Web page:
Her recollection of this incident has served as a helpful reminder in her life as she strives to be transparent before God and others—the person she is really called to be in Christ. And she acknowledges she’s not there yet—which, in itself, is an act of humility and transparency.

Perhaps you are able to recall similar lessons in your own life. It is important to examine ourselves regularly, to constantly question our motives, and to reflect upon what really lies at the root of our acting, speaking, or feeling a certain way— so that our false selves may gradually be stripped away and our true selves emerge more fully in the light of Christ. The goal is to be authentic. In the end, that is all God really asks of us, but it takes our cooperation with his grace.

This is precisely what Jesus is talking about in the gospels when he says: “If any want to become my followers, let them deny themselves and take up their cross daily and follow me. For those who want to save their life will lose it, and those who lose their life for my sake will save it” (Luke 9:23-24; cf. Matt 16:24-25, Mark 8:34-35).

Reflecting upon this, the Trappist monk Thomas Merton wrote: “In order to become one’s true self, the false self must die … [This involves] a deepening of the new life, a continuous rebirth, in which the exterior and superficial life of the ego is discarded like an old snakeskin, and the mysterious, invisible self of the Spirit becomes more present and more active.” (The New Man, Love and Living)
Again, God is continually saying to each of us, “Where are you? The real you—the person I created you to be. I know who you are. Don’t hide from me. Don’t be afraid. The truth will set you free” (cf. John 8:32).

When we respond to this call, and are truly authentic and transparent, we allow God and others to see us as we really are—just as the tax collector in Jesus’ parable. We don’t appear or pretend to be someone we’re not. We take responsibility for our actions, whatever the consequences, and learn from such experiences. We are honest with God, with ourselves, and with others in appropriate fashion. We acknowledge our faults, seek forgiveness, and if necessary, make restitution. With the humility and mercy that only God can provide, we forgive others their faults and transgressions—for Jesus tells us that it is only by that measure that we ourselves will be forgiven by God. And, because we all have blind spots that will remain with us to our dying day, we pray in the words of Psalm 19: “[Lord], who can detect all his errors? From hidden faults acquit me.”

This journey toward transparency, obviously, is not completed overnight. It may literally take a lifetime. However, it is one we all need to embark upon. But how, exactly? What practical steps does one take?

This is an area where Benedictine spirituality can be particularly helpful, and has been for centuries. The Rule of St. Benedict is filled with practical guidelines for striving to live a life of transparency, humility, and accountability before God and others. Moreover, it is rooted in the earlier monastic tradition of the Desert Elders, who encouraged their followers to reveal their thoughts, struggles, and failings. Doing so, they insisted, exposes malevolent forces to the light of Christ, who robs them of their power over us so that God’s grace can take hold.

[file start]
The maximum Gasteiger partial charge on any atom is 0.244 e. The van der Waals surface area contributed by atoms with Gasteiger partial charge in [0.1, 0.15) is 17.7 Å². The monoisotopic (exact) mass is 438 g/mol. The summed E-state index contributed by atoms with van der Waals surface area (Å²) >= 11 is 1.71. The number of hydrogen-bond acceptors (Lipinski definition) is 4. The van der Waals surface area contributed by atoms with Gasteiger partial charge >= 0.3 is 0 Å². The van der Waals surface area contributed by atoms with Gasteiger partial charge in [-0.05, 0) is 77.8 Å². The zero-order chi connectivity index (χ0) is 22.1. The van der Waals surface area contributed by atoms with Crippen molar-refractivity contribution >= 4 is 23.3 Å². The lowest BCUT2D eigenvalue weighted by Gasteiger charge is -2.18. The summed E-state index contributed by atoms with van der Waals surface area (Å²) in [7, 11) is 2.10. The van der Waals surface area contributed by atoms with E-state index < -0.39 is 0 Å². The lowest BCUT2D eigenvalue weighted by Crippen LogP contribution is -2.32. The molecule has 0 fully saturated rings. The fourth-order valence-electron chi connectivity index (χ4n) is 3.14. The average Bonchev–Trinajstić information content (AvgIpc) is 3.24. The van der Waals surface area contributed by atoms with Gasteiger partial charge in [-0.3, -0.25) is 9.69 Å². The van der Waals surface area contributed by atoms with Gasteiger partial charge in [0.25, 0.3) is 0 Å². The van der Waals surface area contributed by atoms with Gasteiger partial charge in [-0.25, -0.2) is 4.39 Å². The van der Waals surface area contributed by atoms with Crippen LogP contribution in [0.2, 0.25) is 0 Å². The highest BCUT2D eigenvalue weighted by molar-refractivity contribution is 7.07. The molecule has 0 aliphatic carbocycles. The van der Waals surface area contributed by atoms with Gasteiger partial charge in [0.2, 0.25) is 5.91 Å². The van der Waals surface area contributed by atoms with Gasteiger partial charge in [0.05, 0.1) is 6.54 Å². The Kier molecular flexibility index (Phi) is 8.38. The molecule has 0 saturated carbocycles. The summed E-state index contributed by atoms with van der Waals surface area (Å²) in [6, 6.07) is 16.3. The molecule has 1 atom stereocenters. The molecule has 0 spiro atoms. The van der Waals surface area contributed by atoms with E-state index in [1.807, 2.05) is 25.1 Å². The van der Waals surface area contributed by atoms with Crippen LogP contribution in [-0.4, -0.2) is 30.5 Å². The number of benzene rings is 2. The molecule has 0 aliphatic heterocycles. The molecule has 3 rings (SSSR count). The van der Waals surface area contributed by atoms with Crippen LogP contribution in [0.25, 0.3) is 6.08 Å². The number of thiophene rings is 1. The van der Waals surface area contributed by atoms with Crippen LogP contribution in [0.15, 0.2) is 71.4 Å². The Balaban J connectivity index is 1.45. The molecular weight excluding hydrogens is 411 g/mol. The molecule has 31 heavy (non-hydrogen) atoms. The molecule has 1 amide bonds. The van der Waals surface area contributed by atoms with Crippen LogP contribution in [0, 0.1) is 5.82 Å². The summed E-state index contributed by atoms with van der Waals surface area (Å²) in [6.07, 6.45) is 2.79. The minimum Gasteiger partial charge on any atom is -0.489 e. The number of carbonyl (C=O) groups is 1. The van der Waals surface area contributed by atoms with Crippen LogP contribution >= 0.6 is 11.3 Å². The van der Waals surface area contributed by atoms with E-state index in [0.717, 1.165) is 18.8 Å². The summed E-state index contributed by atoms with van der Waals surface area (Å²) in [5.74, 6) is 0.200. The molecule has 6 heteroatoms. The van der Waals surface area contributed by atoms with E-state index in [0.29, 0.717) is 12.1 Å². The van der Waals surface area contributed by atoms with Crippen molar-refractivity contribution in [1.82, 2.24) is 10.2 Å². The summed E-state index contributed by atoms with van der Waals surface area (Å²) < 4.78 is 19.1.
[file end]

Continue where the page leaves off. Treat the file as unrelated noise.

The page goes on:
For example, in Chapter 4 (:50) of the Rule, Benedict tells his monks: “As soon as wrongful thoughts come into your heart, dash them against Christ and disclose them to your spiritual father.”

Benedict is not talking about sacramental confession here. Obviously, that is also good and absolutely necessary to the Christian spiritual life—it is through the sacrament that we seek pardon for our sins, obtain absolution, and reconcile with God and the Church.

However, what Benedict is referring to is more akin to spiritual direction, wherein one freely and openly reveals his or her innermost thoughts and spiritual struggles—which may or may not involve the actual commission of sin. It goes deeper than sacramental confession, and is helpful as a tool to complement the sacrament. Ideally, one participates in both.

The Church requires all Catholics to go to confession at least once a year, and to do so before receiving Holy Communion if one is aware of having committed a mortal sin. In the monastery at Saint Meinrad, all monks are also required to meet regularly with a spiritual director. In 2011, Pope Benedict XVI said all Christians should have a spiritual director in order to avoid self-deception, realize the limits of their own understanding, and grow in their relationship with Christ. So, this is something we can all do—whether a monk or not.

In the absence of a spiritual director, the next best thing would be to have at least one person in your life with whom you can—and will—share everything you are feeling, thinking, or going through—whether it’s a spouse or a best friend. This needs to be someone with whom you can be completely honest, and from whom you will accept honest feedback and constructive criticism.